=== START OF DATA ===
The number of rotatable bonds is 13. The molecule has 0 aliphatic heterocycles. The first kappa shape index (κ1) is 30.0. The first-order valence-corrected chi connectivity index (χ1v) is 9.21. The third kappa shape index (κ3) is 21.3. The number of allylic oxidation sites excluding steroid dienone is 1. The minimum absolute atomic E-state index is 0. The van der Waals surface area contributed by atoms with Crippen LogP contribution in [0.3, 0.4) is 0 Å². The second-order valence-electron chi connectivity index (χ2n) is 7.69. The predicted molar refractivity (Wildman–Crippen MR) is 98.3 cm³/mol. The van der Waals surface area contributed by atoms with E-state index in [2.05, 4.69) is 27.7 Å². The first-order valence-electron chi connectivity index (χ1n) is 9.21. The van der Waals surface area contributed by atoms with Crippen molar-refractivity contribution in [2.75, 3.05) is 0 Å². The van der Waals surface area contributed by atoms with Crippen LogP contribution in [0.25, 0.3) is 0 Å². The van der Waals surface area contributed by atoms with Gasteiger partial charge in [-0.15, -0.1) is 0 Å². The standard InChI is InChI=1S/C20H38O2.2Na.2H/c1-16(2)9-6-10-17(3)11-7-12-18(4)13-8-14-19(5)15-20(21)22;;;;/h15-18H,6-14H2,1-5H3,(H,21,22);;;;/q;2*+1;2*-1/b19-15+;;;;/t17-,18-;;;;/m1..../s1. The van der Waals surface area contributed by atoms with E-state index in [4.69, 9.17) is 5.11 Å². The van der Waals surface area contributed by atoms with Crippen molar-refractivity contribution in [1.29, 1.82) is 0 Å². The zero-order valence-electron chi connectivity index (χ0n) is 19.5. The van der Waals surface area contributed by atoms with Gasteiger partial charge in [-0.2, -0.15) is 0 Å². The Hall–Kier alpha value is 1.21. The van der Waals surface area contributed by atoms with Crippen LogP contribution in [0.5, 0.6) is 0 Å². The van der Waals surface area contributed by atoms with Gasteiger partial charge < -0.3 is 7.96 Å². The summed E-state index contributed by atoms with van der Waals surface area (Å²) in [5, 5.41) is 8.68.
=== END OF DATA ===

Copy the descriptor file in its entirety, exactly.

The number of rotatable bonds is 13. The molecule has 0 aliphatic heterocycles. The first kappa shape index (κ1) is 30.0. The first-order valence-corrected chi connectivity index (χ1v) is 9.21. The third kappa shape index (κ3) is 21.3. The number of allylic oxidation sites excluding steroid dienone is 1. The minimum absolute atomic E-state index is 0. The van der Waals surface area contributed by atoms with Crippen LogP contribution in [0.3, 0.4) is 0 Å². The second-order valence-electron chi connectivity index (χ2n) is 7.69. The predicted molar refractivity (Wildman–Crippen MR) is 98.3 cm³/mol. The van der Waals surface area contributed by atoms with E-state index in [2.05, 4.69) is 27.7 Å². The first-order valence-electron chi connectivity index (χ1n) is 9.21. The van der Waals surface area contributed by atoms with Crippen molar-refractivity contribution in [2.75, 3.05) is 0 Å². The van der Waals surface area contributed by atoms with Crippen LogP contribution in [0.25, 0.3) is 0 Å². The van der Waals surface area contributed by atoms with Gasteiger partial charge in [-0.15, -0.1) is 0 Å². The standard InChI is InChI=1S/C20H38O2.2Na.2H/c1-16(2)9-6-10-17(3)11-7-12-18(4)13-8-14-19(5)15-20(21)22;;;;/h15-18H,6-14H2,1-5H3,(H,21,22);;;;/q;2*+1;2*-1/b19-15+;;;;/t17-,18-;;;;/m1..../s1. The van der Waals surface area contributed by atoms with E-state index in [4.69, 9.17) is 5.11 Å². The van der Waals surface area contributed by atoms with Crippen molar-refractivity contribution in [1.29, 1.82) is 0 Å². The zero-order valence-electron chi connectivity index (χ0n) is 19.5. The van der Waals surface area contributed by atoms with Gasteiger partial charge in [-0.2, -0.15) is 0 Å². The Hall–Kier alpha value is 1.21. The van der Waals surface area contributed by atoms with Crippen LogP contribution in [0.5, 0.6) is 0 Å². The van der Waals surface area contributed by atoms with Gasteiger partial charge < -0.3 is 7.96 Å². The summed E-state index contributed by atoms with van der Waals surface area (Å²) in [5, 5.41) is 8.68.